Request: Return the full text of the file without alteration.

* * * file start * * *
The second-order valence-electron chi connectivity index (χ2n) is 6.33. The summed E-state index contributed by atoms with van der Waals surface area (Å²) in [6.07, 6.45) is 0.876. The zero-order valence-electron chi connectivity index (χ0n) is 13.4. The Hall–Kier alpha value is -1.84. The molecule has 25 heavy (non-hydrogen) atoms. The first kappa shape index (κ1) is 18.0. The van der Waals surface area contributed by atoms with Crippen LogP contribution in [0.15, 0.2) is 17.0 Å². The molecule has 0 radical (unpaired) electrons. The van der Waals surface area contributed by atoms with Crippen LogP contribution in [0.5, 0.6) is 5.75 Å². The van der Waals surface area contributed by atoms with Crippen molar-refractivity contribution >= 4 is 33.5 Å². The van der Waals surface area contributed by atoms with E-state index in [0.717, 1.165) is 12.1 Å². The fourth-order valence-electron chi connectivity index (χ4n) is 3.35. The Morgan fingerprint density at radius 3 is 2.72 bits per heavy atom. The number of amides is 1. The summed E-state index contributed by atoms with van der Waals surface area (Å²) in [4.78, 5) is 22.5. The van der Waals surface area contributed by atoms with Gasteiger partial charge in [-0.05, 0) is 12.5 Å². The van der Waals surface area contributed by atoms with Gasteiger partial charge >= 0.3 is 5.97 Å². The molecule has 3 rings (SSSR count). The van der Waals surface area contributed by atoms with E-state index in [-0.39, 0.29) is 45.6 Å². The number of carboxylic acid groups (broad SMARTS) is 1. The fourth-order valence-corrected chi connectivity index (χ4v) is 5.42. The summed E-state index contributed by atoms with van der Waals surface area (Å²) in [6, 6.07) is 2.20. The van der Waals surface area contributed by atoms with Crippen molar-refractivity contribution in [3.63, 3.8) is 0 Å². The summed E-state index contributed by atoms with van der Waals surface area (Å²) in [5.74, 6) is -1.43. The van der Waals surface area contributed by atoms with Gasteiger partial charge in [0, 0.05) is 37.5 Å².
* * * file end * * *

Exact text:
The second-order valence-electron chi connectivity index (χ2n) is 6.33. The summed E-state index contributed by atoms with van der Waals surface area (Å²) in [6.07, 6.45) is 0.876. The zero-order valence-electron chi connectivity index (χ0n) is 13.4. The Hall–Kier alpha value is -1.84. The molecule has 25 heavy (non-hydrogen) atoms. The first kappa shape index (κ1) is 18.0. The van der Waals surface area contributed by atoms with Crippen LogP contribution in [0.15, 0.2) is 17.0 Å². The molecule has 0 radical (unpaired) electrons. The van der Waals surface area contributed by atoms with Crippen LogP contribution in [0.5, 0.6) is 5.75 Å². The van der Waals surface area contributed by atoms with Crippen molar-refractivity contribution >= 4 is 33.5 Å². The van der Waals surface area contributed by atoms with E-state index in [0.717, 1.165) is 12.1 Å². The fourth-order valence-electron chi connectivity index (χ4n) is 3.35. The Morgan fingerprint density at radius 3 is 2.72 bits per heavy atom. The number of amides is 1. The summed E-state index contributed by atoms with van der Waals surface area (Å²) in [4.78, 5) is 22.5. The van der Waals surface area contributed by atoms with Gasteiger partial charge in [-0.05, 0) is 12.5 Å². The van der Waals surface area contributed by atoms with Gasteiger partial charge >= 0.3 is 5.97 Å². The molecule has 3 rings (SSSR count). The van der Waals surface area contributed by atoms with E-state index in [-0.39, 0.29) is 45.6 Å². The number of carboxylic acid groups (broad SMARTS) is 1. The fourth-order valence-corrected chi connectivity index (χ4v) is 5.42. The summed E-state index contributed by atoms with van der Waals surface area (Å²) in [6, 6.07) is 2.20. The van der Waals surface area contributed by atoms with Crippen molar-refractivity contribution in [3.63, 3.8) is 0 Å². The summed E-state index contributed by atoms with van der Waals surface area (Å²) in [5.74, 6) is -1.43. The van der Waals surface area contributed by atoms with Gasteiger partial charge in [0, 0.05) is 37.5 Å².